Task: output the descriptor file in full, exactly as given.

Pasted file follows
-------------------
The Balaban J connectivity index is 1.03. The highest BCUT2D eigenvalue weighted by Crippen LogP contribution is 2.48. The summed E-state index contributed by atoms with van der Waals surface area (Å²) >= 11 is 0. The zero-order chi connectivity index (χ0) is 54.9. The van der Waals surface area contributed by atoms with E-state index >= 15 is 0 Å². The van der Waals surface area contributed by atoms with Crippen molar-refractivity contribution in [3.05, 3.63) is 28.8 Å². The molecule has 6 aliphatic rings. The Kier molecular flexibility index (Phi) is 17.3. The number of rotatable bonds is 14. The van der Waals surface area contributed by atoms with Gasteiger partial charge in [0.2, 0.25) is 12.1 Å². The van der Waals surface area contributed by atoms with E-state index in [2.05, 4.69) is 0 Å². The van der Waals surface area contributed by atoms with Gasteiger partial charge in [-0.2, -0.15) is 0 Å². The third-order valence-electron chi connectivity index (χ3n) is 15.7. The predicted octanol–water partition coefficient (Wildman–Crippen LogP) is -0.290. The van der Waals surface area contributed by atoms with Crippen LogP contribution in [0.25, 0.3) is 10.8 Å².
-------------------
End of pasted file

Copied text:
The Balaban J connectivity index is 1.03. The highest BCUT2D eigenvalue weighted by Crippen LogP contribution is 2.48. The summed E-state index contributed by atoms with van der Waals surface area (Å²) >= 11 is 0. The zero-order chi connectivity index (χ0) is 54.9. The van der Waals surface area contributed by atoms with E-state index >= 15 is 0 Å². The van der Waals surface area contributed by atoms with Crippen molar-refractivity contribution in [3.05, 3.63) is 28.8 Å². The molecule has 6 aliphatic rings. The Kier molecular flexibility index (Phi) is 17.3. The number of rotatable bonds is 14. The van der Waals surface area contributed by atoms with Gasteiger partial charge in [0.2, 0.25) is 12.1 Å². The van der Waals surface area contributed by atoms with E-state index in [2.05, 4.69) is 0 Å². The van der Waals surface area contributed by atoms with Gasteiger partial charge in [-0.2, -0.15) is 0 Å². The third-order valence-electron chi connectivity index (χ3n) is 15.7. The predicted octanol–water partition coefficient (Wildman–Crippen LogP) is -0.290. The van der Waals surface area contributed by atoms with Crippen LogP contribution in [0.25, 0.3) is 10.8 Å².